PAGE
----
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Re^5: use feature 'postderef'; # Postfix Dereference Syntax is coming in 5.20 (sigils)

by tye (Cardinal)
on Nov 26, 2013 at 20:31 UTC ( #1064468=note: print w/ replies, xml ) Need Help??


in reply to Re^4: use feature 'postderef'; # Postfix Dereference Syntax is coming in 5.20 (*)
in thread use feature 'postderef'; # Postfix Dereference Syntax is coming in 5.20

Ah, @* looking like a global variable, I can see that objection.

No. No!

My concern is that the @* %* $* constructs blur the lines between operators, sigils and special variables, which is not about globalness or localization, but about language.

I said "global variable" not to emphasize "global" (don't be so quick to assume I'm not agreeing with you?). I see the syntax having a strong visual similarity to a (global or "special") variable and find this similarity to be a problem (same as you). I don't like blurring the lines between what looks like a type of variable and what is a syntax used for dereferencing.

I don't see how it blurs any lines related to operators, though. Unless you somehow consider something like ->{ ... } an operator. -> is an operator. ->[ is something more than that for which I don't have a particularly good name. ->[ ... ] is "syntax" or a "construct".

So, clearly, we need to drop the % (modulo) operator since we all know that % is supposed to be a sigil, and we mustn't blur the lines between sigils and operators. Same goes for & and *, by the way. ** looks like a glob named '*' so certainly must not be used as an operator. %= looks like a special hash.

Actually, %= is a global hash. It is also the modulo-assignment operator.

> say '%= = 0..9; $k = %=; $k %= %=;' Argument "4/8" isn't numeric in modulus (%) Argument "4/8" isn't numeric in modulus (%) 0

I find ->@* much less worrying than the above as the required prefix (->) is so much more explicit and visible. I'm not sure how I'd feel about the -> being optional in some cases (maybe it already is?).

And the mentioned part of demerphq's argument that you linked to:

my @things= $foo->@*;

So, now, the $ no longer can be relied to refer to a "scalar", it might be a scalar, it might not.

Complains about a guarantee that already isn't assured:

my @things = $scalar->fetch_all_the_things();

so I find that argument quite unconvincing.

- tye        


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Re^6: use feature 'postderef'; # Postfix Dereference Syntax is coming in 5.20 (modulo)
by shmem (Canon) on Nov 27, 2013 at 14:25 UTC

    So, clearly, we need to drop the % (modulo) operator since we all know that % is supposed to be a sigil, and we mustn't blur the lines between sigils and operators. Same goes for & and *, by the way. ** looks like a glob named '*' so certainly must not be used as an operator. %= looks like a special hash.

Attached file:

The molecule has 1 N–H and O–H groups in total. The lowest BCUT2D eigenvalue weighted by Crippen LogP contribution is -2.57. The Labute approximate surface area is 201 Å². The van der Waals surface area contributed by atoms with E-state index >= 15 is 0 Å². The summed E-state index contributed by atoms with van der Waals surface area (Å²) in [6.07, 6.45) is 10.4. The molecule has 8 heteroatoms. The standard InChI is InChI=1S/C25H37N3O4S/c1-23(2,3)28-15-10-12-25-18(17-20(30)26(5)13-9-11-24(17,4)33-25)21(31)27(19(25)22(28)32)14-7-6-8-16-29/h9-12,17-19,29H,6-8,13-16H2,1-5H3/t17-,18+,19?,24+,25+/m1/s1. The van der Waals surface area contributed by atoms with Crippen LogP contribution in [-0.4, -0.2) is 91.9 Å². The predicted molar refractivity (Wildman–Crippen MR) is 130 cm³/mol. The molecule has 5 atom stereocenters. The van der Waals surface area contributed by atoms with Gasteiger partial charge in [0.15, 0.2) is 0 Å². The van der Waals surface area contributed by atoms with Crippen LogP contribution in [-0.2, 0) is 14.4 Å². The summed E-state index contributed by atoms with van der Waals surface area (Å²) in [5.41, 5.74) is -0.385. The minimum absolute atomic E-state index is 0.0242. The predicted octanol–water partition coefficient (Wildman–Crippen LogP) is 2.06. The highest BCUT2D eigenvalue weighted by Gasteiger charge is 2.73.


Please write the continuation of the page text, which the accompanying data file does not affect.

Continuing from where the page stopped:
Actually, %= is a global hash. It is also the modulo-assignment operator.

    > say '%= = 0..9; $k = %=; $k %= %=;' Argument "4/8" isn't numeric in modulus (%) Argument "4/8" isn't numeric in modulus (%) 0

    I find ->@* much less worrying than the above as the required prefix (->) is so much more explicit and visible. I'm not sure how I'd feel about the -> being optional in some cases (maybe it already is?).

    Excellent example. Any variable =~ /^\Q$@%\E\W/ is, by convention, a special variable, and those that happen to be plain vanilla scalars, arrays or hashes currently, are special variable candidates as long as I know Perl books; and those should not be used as variables because:

    • no guarantee exists that those will not have a special meaning in a future release of perl
    • they look special and may be confused with operators and are confusing as part of their specialness

    So - no, we need not drop the modulo operator - me must not use "%=" as a hash! And this

    $\ = "\n"; *{'@*'} = sub { @{$_[0]} }; bless my $ref = [ qw(foo bar baz) ]; $method = '@*'; print for $ref->$method; __END__ foo bar baz

    while it works without use feature 'postderef', is plain weird - implementing the content of $method as a literal not less so.

    And the mentioned part of demerphq's argument that you linked to:

    my @things= $foo->@*; So, now, the $ no longer can be relied to refer to a "scalar", it +might be a scalar, it might not.
    Complains about a guarantee that already isn't assured:
    my @things = $scalar->fetch_all_the_things();
    so I find that argument quite unconvincing.

    Come on, $scalar->fetch_all_the_things(); is a method call, and objects are just references held in scalars, just like scalar, hash and array references. But your example brings up my next objection: $ref->@* looks like $ref being an object. Is it? should it be? In my humble opinion: no. There's already enough overhead in each perl run.
    Are we going in that direction, making everything into objects?

    perl -le'print map{pack c,($-++?1:13)+ord}split//,ESEL'

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